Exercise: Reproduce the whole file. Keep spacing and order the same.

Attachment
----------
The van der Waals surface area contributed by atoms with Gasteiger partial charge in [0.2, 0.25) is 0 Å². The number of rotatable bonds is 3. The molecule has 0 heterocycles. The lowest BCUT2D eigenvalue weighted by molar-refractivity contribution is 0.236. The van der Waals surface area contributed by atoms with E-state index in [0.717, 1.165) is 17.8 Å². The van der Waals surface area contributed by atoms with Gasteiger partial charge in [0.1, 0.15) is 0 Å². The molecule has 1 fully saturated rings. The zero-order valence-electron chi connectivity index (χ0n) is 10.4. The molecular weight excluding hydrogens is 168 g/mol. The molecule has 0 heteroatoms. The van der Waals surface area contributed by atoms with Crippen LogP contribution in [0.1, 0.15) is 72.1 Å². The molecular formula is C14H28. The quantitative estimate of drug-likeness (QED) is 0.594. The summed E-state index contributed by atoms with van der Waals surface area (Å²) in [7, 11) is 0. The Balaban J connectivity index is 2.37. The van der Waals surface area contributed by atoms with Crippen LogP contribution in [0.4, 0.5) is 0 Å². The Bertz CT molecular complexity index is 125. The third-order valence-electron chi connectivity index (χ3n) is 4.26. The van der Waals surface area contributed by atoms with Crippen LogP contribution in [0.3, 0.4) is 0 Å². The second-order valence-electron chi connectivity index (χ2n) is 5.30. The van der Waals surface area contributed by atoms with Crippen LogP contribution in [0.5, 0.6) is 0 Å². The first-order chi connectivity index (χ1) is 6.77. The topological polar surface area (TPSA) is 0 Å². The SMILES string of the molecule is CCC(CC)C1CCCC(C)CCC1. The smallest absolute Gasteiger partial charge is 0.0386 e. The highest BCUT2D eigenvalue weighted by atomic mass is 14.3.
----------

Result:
The van der Waals surface area contributed by atoms with Gasteiger partial charge in [0.2, 0.25) is 0 Å². The number of rotatable bonds is 3. The molecule has 0 heterocycles. The lowest BCUT2D eigenvalue weighted by molar-refractivity contribution is 0.236. The van der Waals surface area contributed by atoms with E-state index in [0.717, 1.165) is 17.8 Å². The van der Waals surface area contributed by atoms with Gasteiger partial charge in [0.1, 0.15) is 0 Å². The molecule has 1 fully saturated rings. The zero-order valence-electron chi connectivity index (χ0n) is 10.4. The molecular weight excluding hydrogens is 168 g/mol. The molecule has 0 heteroatoms. The van der Waals surface area contributed by atoms with Crippen LogP contribution in [0.1, 0.15) is 72.1 Å². The molecular formula is C14H28. The quantitative estimate of drug-likeness (QED) is 0.594. The summed E-state index contributed by atoms with van der Waals surface area (Å²) in [7, 11) is 0. The Balaban J connectivity index is 2.37. The van der Waals surface area contributed by atoms with Crippen LogP contribution in [0.4, 0.5) is 0 Å². The Bertz CT molecular complexity index is 125. The third-order valence-electron chi connectivity index (χ3n) is 4.26. The van der Waals surface area contributed by atoms with Crippen LogP contribution in [0.3, 0.4) is 0 Å². The second-order valence-electron chi connectivity index (χ2n) is 5.30. The van der Waals surface area contributed by atoms with Crippen LogP contribution in [0.5, 0.6) is 0 Å². The first-order chi connectivity index (χ1) is 6.77. The topological polar surface area (TPSA) is 0 Å². The SMILES string of the molecule is CCC(CC)C1CCCC(C)CCC1. The smallest absolute Gasteiger partial charge is 0.0386 e. The highest BCUT2D eigenvalue weighted by atomic mass is 14.3.